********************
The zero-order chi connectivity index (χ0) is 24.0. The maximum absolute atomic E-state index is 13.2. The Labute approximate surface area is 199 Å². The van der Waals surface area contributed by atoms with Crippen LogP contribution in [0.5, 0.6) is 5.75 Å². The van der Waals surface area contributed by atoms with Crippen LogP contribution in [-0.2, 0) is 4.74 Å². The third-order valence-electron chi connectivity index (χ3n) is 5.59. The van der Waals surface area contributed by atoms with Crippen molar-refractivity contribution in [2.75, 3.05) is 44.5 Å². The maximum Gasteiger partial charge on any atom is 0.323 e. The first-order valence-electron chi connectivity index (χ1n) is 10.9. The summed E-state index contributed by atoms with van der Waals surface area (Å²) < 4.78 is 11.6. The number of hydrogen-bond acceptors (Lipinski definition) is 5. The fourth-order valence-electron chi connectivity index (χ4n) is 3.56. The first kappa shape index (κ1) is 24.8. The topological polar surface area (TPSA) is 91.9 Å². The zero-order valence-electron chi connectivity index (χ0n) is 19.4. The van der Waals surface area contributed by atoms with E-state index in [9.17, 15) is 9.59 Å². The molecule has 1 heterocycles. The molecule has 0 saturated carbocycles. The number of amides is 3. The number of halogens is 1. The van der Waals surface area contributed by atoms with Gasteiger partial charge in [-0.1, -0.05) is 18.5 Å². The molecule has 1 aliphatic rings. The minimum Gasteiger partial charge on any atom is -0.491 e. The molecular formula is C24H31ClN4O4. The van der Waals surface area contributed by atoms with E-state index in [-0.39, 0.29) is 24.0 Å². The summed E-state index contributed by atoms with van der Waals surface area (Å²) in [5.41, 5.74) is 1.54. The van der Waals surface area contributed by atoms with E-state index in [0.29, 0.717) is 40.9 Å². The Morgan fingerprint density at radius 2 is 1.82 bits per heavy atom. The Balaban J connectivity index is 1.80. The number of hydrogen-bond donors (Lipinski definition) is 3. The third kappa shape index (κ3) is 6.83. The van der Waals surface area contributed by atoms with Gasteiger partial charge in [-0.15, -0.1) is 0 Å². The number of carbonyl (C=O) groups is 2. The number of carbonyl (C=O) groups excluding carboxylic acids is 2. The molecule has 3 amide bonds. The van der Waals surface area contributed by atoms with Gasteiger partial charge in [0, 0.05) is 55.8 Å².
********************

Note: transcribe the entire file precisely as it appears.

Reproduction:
The zero-order chi connectivity index (χ0) is 24.0. The maximum absolute atomic E-state index is 13.2. The Labute approximate surface area is 199 Å². The van der Waals surface area contributed by atoms with Crippen LogP contribution in [0.5, 0.6) is 5.75 Å². The van der Waals surface area contributed by atoms with Crippen LogP contribution in [-0.2, 0) is 4.74 Å². The third-order valence-electron chi connectivity index (χ3n) is 5.59. The van der Waals surface area contributed by atoms with Crippen molar-refractivity contribution in [2.75, 3.05) is 44.5 Å². The maximum Gasteiger partial charge on any atom is 0.323 e. The first-order valence-electron chi connectivity index (χ1n) is 10.9. The summed E-state index contributed by atoms with van der Waals surface area (Å²) < 4.78 is 11.6. The number of hydrogen-bond acceptors (Lipinski definition) is 5. The fourth-order valence-electron chi connectivity index (χ4n) is 3.56. The first kappa shape index (κ1) is 24.8. The topological polar surface area (TPSA) is 91.9 Å². The zero-order valence-electron chi connectivity index (χ0n) is 19.4. The van der Waals surface area contributed by atoms with E-state index in [9.17, 15) is 9.59 Å². The molecule has 1 heterocycles. The molecule has 0 saturated carbocycles. The number of amides is 3. The number of halogens is 1. The van der Waals surface area contributed by atoms with Gasteiger partial charge in [-0.1, -0.05) is 18.5 Å². The molecule has 1 aliphatic rings. The minimum Gasteiger partial charge on any atom is -0.491 e. The molecular formula is C24H31ClN4O4. The van der Waals surface area contributed by atoms with E-state index in [-0.39, 0.29) is 24.0 Å². The summed E-state index contributed by atoms with van der Waals surface area (Å²) in [5.41, 5.74) is 1.54. The van der Waals surface area contributed by atoms with E-state index in [0.29, 0.717) is 40.9 Å². The Morgan fingerprint density at radius 2 is 1.82 bits per heavy atom. The Balaban J connectivity index is 1.80. The number of hydrogen-bond donors (Lipinski definition) is 3. The third kappa shape index (κ3) is 6.83. The van der Waals surface area contributed by atoms with Gasteiger partial charge in [-0.15, -0.1) is 0 Å². The number of carbonyl (C=O) groups is 2. The number of carbonyl (C=O) groups excluding carboxylic acids is 2. The molecule has 3 amide bonds. The van der Waals surface area contributed by atoms with Gasteiger partial charge in [0, 0.05) is 55.8 Å².